The Great Oven Ban Challenge (Day 4) in collaboration with Home Spares.
Fridays are veg box delivery days, so last summer, when our veg boxes were bursting with delicious vibrant produce and a loaf of freshly baked artisan bread, I started a new family tradition. I set out a nibbly spread on our large coffee table in the living room – a selection of cheese, meats, olives and whatever raw vegetables we can eat from the veg box: fresh peas, tomatoes, salad, etc. There’s always some good quality olive oil and balsamic vinegar to dip bread into too. Friday wouldn’t be Friday without it.
We spent last weekend at a local self-catering holiday accommodation: Burrastow Cottage. I was doing a bit of work for a client and I needed to stay at the cottage in order to take photographs at different times of the day, making the best of the light. My family came along too, just for the fun of it.
The kitchen was the kitchen of my dreams. I honestly thought I’d died and gone to heaven. We didn’t arrive until tea time on the Friday evening and, as I’d never used a Rayburn before and I thought they were solid fuel stoves, I brought along my Severin raclette grill to try out (instead of faffing about with peat), in keeping with our family tradition of having a nibbly spread on a Friday night.
It turns out that the Rayburn was gas fired and I spent a very relaxing remainder of the weekend cooking with it – reheating croissants for breakfast, making some bolognese sauce with some organic Shetland beef from Uradale Farm, generally playing domestic goddess in between photography and writing. A perfect weekend.
In all honesty, I’d never heard of a raclette grill until I was sent one by Home Spares as part of the The Great Oven Ban Challenge.
A raclette is a Swiss creation – a table top grill where diners cook their own food which has been laid out in dishes. On this particular raclette party grill there is a natural grill stone on one side and a reversible non-stick grill surface on the other. One side has a grill plate and the other has a non-stick surface perfect for four crepes. Underneath there are eight grill pans where cheese, usually raclette cheese – a particular type of Swiss cheese I couldn’t source in Shetland – is melted, and then scraped over food. Traditionally boiled potatoes are included in a raclette meal as well as pickled mushrooms and cured meats.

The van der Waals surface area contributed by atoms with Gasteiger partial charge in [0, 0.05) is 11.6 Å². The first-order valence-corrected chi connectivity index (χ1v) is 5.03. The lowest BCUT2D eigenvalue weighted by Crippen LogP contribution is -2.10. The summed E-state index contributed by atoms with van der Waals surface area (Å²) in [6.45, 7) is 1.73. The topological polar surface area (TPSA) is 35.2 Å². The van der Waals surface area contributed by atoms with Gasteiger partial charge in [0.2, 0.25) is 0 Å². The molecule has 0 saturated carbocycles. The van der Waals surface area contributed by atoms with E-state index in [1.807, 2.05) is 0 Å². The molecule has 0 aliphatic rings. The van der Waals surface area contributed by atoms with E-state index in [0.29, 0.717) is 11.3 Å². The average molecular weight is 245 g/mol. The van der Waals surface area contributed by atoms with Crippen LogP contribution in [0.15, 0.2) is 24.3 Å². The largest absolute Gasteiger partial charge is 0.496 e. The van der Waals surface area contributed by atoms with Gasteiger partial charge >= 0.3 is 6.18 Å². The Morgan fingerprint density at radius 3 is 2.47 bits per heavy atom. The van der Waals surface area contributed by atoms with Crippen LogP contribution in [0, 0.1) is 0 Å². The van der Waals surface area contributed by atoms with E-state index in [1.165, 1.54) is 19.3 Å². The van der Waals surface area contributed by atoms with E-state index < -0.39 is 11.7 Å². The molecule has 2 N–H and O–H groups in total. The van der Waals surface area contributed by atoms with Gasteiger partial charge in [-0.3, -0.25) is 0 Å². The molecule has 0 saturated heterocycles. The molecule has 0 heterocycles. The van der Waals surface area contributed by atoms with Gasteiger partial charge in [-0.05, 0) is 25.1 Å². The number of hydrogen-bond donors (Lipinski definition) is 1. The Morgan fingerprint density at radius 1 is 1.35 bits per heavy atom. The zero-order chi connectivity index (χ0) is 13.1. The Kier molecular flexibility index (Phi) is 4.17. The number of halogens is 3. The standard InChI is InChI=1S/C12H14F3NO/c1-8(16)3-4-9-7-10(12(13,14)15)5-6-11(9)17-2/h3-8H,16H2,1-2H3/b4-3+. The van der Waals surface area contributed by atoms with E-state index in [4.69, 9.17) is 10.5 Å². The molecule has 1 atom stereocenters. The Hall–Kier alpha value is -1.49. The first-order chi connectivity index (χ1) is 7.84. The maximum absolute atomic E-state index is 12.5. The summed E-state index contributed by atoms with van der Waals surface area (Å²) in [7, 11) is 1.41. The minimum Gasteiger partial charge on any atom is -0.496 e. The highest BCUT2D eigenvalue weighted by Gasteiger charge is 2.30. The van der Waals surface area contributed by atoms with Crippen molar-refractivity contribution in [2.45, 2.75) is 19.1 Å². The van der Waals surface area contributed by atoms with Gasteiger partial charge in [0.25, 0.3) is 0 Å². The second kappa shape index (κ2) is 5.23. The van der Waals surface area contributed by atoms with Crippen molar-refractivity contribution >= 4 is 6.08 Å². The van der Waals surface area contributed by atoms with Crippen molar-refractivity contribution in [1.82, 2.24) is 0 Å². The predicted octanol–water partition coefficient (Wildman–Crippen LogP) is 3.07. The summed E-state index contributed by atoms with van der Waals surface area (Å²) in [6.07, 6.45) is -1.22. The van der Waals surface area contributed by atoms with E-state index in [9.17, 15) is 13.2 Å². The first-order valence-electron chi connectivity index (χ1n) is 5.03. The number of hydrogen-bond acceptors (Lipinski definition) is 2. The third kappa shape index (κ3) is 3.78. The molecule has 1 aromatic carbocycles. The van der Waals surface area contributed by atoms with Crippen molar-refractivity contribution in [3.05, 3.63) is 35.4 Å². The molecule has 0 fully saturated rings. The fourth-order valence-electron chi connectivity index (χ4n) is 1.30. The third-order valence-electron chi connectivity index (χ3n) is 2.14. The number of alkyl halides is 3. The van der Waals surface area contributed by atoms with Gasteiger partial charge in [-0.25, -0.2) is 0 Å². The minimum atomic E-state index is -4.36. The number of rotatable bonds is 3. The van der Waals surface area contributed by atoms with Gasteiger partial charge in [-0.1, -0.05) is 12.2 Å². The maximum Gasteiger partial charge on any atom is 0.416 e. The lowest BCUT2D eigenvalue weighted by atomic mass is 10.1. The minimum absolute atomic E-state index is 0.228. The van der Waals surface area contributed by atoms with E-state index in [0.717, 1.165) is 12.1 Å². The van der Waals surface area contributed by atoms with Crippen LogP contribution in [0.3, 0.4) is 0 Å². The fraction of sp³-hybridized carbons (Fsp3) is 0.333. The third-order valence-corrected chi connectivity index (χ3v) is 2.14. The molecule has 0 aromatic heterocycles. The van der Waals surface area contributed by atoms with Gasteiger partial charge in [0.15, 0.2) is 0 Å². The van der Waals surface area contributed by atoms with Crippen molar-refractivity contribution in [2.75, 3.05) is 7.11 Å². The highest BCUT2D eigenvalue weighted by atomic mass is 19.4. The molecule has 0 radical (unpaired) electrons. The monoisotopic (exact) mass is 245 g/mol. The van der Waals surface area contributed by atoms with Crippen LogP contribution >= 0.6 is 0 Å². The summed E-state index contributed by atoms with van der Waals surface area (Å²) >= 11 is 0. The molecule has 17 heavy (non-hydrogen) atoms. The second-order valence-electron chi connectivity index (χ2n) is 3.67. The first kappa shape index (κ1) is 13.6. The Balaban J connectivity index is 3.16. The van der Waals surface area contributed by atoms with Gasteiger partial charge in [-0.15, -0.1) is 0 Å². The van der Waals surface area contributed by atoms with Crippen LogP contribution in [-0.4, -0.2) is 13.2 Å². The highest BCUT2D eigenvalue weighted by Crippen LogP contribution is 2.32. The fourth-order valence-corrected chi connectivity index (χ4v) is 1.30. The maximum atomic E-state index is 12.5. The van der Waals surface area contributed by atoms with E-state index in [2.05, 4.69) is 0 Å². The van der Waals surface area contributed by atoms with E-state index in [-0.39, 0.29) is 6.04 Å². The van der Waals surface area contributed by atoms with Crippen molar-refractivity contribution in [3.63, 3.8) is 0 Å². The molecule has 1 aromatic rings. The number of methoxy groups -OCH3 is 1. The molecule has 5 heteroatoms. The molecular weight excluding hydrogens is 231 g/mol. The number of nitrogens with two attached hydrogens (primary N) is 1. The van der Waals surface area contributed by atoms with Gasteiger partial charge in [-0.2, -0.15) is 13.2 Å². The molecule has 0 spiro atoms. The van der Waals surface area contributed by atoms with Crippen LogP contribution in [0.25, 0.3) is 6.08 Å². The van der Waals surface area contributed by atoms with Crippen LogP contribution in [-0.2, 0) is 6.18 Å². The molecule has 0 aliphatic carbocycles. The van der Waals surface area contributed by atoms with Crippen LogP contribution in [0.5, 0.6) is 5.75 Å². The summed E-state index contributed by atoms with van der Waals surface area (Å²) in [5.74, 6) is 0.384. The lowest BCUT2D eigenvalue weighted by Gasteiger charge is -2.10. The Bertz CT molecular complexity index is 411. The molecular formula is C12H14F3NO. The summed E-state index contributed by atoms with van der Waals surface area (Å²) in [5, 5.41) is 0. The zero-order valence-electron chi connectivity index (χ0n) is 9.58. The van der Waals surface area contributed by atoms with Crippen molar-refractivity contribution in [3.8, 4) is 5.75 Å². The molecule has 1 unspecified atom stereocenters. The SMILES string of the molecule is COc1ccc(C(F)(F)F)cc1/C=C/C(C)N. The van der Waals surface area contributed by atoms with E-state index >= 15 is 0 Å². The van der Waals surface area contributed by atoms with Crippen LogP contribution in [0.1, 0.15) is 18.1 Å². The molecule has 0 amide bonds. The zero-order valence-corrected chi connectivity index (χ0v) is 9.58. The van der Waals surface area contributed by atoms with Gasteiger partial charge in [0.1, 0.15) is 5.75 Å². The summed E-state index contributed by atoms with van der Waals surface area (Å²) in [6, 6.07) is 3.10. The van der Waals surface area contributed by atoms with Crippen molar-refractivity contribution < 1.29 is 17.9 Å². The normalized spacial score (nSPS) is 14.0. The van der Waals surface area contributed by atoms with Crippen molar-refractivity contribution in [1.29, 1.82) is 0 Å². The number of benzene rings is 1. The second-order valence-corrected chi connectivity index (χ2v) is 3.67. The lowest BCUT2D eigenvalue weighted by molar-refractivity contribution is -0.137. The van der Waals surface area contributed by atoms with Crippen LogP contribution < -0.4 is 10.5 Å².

For our first raclette party I opted for a sort of deconstructed pizza theme: various breads (I couldn’t decide which ones to get so I bought five different loaves – a rosemary and sea salt focaccia, a beremeal loaf and a wholemeal west side cob from the local bakery The Quernstone, as well as a sourdough loaf and French baguette from the supermarket.
I couldn’t resist taking a photo of the bread in the kitchen window – that light! Swoon!
For cheese I bought gruyere, mozzarella (for the kids), some smoked Applewood cheddar, French comte and some Swiss Jura Montagne, the only Swiss cheese I could find at our local supermarket cheese counter. Vegetables included some feta stuffed peppers (I love these!), assorted olives, salad, tomatoes and chopped spring onions. Sliced shiitake mushrooms were cooked on the second top grill.
On the grill stone I cooked some chopped smoked pancetta and some chilli wild Scottish venison chorizo from the Great Glen Charcuterie. Their pork and venison salami was also on the table along with a continental selection of cured meats: Italian prosciutto crudo dry cured ham, Salami Milano pork salami with garlic and some spicy Spanish chorizo.
The grill was heated and the cheese melted beautifully on the grill pans. I was quite surprised that even at full heat, the melting process was quite gentle. There was time enough to manage cooking the meat and the mushrooms and supervise the children with their grill pans. It was all very relaxing and not stressful at all, despite having small children operating their own grill pans. The thing is with a raclette is that diners can pick and choose the foods that they want to eat, so that makes a raclette the perfect meal for fussy children.
Melted cheese, cooked meats, plenty of bread and olives and things – it was a perfect dinner. The only thing that was missing to make it a proper deconstructed pizza raclette party was some pizza sauce to dip. Next time!
I’m completely sold on the whole raclette idea. This appliance will definitely be part of our regular Friday evening nibbly table and I would highly recommend owning one of these machines. So much fun!
The Severin raclette grill can be purchased from HomeSpares.co.uk and at the time of writing it was priced at only £41.99.
Elizabeth’s Kitchen Diary was sent a selection of Severin kitchen appliances, pictured above, from Home Spares for the purposes of The Great Oven Ban Challenge to show how a few small appliances can transform your kitchen into something worthy of Masterchef. This is not a paid post and all thoughts and opinions expressed are our own.